Question: There are so many GPS units out there; how do I decide what to buy? Can you do a comparison, or at least ask readers to weigh in on the
good and the bad? Thanks. — Ann S
There are indeed a lot of GPS bicycle computers out there! We recently covered them here. How do you choose from so many different models?
In general, the “Big Two” brands are Garmin and Wahoo. You can’t really go wrong with either one. They are widely supported by all the major web sites like MapMyRide and Strava and you’ll be riding the same computer as most of your cycling buddies, who can help you learn to use it. From there, it’s a matter how how many features you want and how much you want to spend.
Here’s what some of our contributors and coaches are using for bike computers.
“I mainly use a Garmin Edge 1000. But also have a Garmin Forerunner 920xt (triathlon watch) that I use from time to time. Currently I’m writing a review on the Garmin Forerunner 645 music with wrist HRM. Very nice.
I would tell her that it all depends on the features she wants/needs.” — Sheri Rosenbaum
“I am currently using the Hammerhead Karoo, which I reviewed recently here.
Before the Karoo, I was using the Wahoo ELMNT, which is an outstanding, easy to use and full featured GPS bike computer. What I like about the Wahoo GPS computers is that they have a companion app that installs on your phone. It’s very simple to use the app to set up the computer exactly the way you like it. I owned several Garmin models before that, and always found them very complicated to set up because the settings screens were so hard to figure out. — Lars Hundley
“I have never used – and don’t plan to use a GPS bicycle computer. Because I have something that makes one heck of a lot more sense to me: my iPhone 6S! Just like it does in my internal combusters, it talks to me to provide directions – plus its maps are always up to date. Best of all it’s something I already have, know how to use, and that I carry on most of my rides anyway. Sure comes in handy in case of a crash, which I’m more prone to as I age it seems.
I sometimes listen to podcasts on quiet roads where the speaker can be heard just fine. To carry it on my bikes so that I can see it and access the functions when I stop, it rides in a Rokform mount attached to my stem cap bolt. I reviewed this great bike mount a while ago. Here’s a link. You can even orient the mount to hold the iPhone upright to take rider’s point-of-view videos. The only bad thing is the risk of ruining an expensive phone in a wreck, which hasn’t happened yet. I have insurance for that just in case.” — Jim Langley
“I use a Garmin Edge 1030, which I wrote about as part of our 2017 Interbike coverage. It has way, way more functionality than I will ever use, but you can rest assured it’s the type of unit that can do pretty much anything you would want in a bike computer. If you watched closely, you’ve seen the Edge 1030 on many Tour de France bikes the past couple of years.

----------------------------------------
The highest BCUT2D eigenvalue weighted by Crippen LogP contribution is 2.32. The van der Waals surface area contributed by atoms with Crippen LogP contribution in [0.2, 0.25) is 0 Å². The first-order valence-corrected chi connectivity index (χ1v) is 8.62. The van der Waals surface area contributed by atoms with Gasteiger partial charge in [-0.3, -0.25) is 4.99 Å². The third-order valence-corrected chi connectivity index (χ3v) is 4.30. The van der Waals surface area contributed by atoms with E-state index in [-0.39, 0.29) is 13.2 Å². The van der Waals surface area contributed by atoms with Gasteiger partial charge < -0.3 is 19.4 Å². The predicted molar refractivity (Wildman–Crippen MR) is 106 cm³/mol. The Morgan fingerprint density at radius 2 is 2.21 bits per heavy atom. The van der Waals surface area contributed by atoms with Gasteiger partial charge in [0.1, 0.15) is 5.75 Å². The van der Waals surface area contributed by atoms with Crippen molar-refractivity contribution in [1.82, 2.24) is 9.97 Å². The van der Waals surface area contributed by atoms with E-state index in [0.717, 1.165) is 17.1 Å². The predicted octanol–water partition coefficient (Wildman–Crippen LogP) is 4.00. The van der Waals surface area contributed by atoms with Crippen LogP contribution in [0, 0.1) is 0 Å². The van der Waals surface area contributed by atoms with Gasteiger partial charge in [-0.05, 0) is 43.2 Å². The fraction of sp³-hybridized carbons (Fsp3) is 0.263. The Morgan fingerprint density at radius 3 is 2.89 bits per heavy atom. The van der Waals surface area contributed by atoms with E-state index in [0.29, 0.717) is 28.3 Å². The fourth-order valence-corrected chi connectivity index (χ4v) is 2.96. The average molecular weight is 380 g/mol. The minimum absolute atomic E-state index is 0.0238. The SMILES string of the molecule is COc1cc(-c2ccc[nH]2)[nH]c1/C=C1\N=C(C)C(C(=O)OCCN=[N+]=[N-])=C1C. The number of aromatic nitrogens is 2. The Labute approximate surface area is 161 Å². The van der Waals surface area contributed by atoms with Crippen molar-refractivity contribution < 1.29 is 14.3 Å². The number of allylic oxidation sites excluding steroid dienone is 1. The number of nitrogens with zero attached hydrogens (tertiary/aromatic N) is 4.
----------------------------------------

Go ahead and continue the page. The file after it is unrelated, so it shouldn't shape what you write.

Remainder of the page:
Like other large, full-featured head units, I really like it for the size and the ability to customize data screens with a number of data points, each of which is still big enough to easily read at a glance.
Another feature I especially appreciate is the 20-hour battery life, which allows me to go several rides without needing to recharge. I’ve had other computers that couldn’t even last a third of that time.
As for which computer to buy, I would recommend thinking about it terms similar to this: 1. What functionality do I want/need/think I might ever use? 2. What size head unit do I want/need — based on real-world considerations like my age, vision, etc.? 3. How much money do I want to spend on a computer? 4. How long is the battery life (especially important for tours and one-day events where long life is vital)?
As an aside, like Jim, I carry my iPhone on every ride — but tucked safely in a waterproof cycling wallet in my middle jersey pocket. I totally agree with Jim that the mapping functionality on a phone is far better than any cycling computer I’ve ever seen. However, I value my iPhone too highly to ever risk strapping it to my handlebar, exposing it to the potential damage of a crash.” — John Marsh
Well I think most of my opinions have already been covered, but here we go….
I use an old Garmin Edge 510 and it does everything I need and more. Garmin should really be the king of bike GPS units but their software holds them back. The first couple years I had the unit I had so many software problems that required hard resets and completely new SW installs. I still get random glitches, but in general it works ok. Getting Bluetooth connection is real hit and miss.
I also always have my iPhone on me during a ride but in a waterproof pouch in my rear pocket, too expensive to risk up front on the bars. Given my new home in Germany I would like to have a GPS with navigation/maps so I don’t have to stop so often to pull out my phone to figure out where I am and how to get home.
I do think it is pretty easy to get a GPS with way more features than you need and therefore spend way more than you need to. Unless you are seriously training the most basic GPS computers out there will give you all the info you need.
And if you really don’t need a head unit for real time info and just want to track your ride for review later you can use the Strava App for free on your smartphone. Shut off cellular data for the app and you are good to go, tracks the ride and doesn’t use any data. — Brandon Bilyeu
Bryton. Check them out. Bryton Sport GPS units have the same functions as Garmin at 1/2 the price. And more reliable. Going on 3 years without an issue. — Rick Schultz
I don’t need no stinkin’ computer!
— Coach John Hughes
Readers, which GPS bike computer do you recommend, and why? Leave a comment and let us know!